The party system is the system of all political parties and quasi-party organizations (associations, movements, trade unions). It is one of the three most essential systems in political science, along with political and electoral systems. In the political system, parties form a party system depending on various factors. The most important factor influencing the formation and development of the party system is the current electoral system.
Under a one-party system, only one legal political party has the right to form a government because all other parties are banned and held back by that party. The disadvantage is that one party has exclusive control over the country’s political power and socio-political life, and the advantage is the absence of political controversy (Bessen, 2020). An example of a one-party system is the Communist Party in the USSR.
A two-party system is a type of party system in which two parties dominate political life and compete to expand their representation and form a government. The countries that are most often associated with two-party systems are the United Kingdom and the United States. The positive aspect is competition as a motivation to make decisions that will benefit the country. A negative feature is that it is difficult for small parties to achieve representation and influence.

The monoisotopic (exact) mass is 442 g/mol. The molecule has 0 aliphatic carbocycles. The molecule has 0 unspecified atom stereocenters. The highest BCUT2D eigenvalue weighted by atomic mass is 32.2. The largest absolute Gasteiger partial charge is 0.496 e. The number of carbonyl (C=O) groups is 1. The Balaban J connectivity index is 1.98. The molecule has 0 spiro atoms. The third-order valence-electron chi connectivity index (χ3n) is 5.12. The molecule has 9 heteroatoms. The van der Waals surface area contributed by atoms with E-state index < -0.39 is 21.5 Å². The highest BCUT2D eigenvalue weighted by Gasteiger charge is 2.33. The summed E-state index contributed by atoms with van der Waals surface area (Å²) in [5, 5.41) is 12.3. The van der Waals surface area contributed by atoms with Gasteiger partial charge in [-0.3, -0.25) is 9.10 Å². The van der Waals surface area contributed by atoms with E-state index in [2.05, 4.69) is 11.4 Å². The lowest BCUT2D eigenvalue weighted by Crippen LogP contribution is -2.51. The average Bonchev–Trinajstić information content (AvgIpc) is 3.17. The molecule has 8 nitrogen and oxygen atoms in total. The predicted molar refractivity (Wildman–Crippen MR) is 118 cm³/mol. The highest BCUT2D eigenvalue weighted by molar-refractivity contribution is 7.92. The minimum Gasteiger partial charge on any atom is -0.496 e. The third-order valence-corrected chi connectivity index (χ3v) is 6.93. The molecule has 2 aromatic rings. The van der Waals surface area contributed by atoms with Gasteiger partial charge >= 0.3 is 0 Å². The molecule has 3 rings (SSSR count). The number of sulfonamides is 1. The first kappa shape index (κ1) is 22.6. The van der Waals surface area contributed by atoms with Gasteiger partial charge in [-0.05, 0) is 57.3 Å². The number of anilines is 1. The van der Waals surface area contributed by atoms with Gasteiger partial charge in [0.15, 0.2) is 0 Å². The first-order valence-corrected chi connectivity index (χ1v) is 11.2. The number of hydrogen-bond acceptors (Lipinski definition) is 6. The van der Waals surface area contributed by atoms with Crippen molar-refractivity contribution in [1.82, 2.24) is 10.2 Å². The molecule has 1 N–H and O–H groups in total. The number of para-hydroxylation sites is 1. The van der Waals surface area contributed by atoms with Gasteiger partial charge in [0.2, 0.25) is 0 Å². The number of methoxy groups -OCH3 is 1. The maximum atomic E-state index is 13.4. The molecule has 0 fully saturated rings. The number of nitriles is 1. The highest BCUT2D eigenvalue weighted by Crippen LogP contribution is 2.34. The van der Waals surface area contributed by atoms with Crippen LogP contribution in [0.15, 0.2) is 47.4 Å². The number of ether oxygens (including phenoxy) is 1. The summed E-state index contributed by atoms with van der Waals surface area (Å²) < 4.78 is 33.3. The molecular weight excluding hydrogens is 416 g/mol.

Multi-party systems are a type of party system characterized by proportional representation. More than two parties can effectively compete for the right to form a government and nominate their representatives to Parliament. This system shows the diversity of interests of the population and gives the people the opportunity to better and more fully represent their views in Parliament. However, it can also make it difficult to solve social issues, which leads to conflicts. Examples of such a party system can be considered Northern European countries, except Finland and Switzerland.
It is impossible to say which type of party system is better. The state party system determines how many political parties have a realistic chance of forming a government. The system function of the party system should, first of all, ensure the stability of the political system. In particular, it does this by making the necessary policy changes to adapt society to changing conditions.
Bessen, B. (2020). Rejecting representation? Party systems and popular support for referendums in Europe. Electoral Studies, 68(1), 10-22.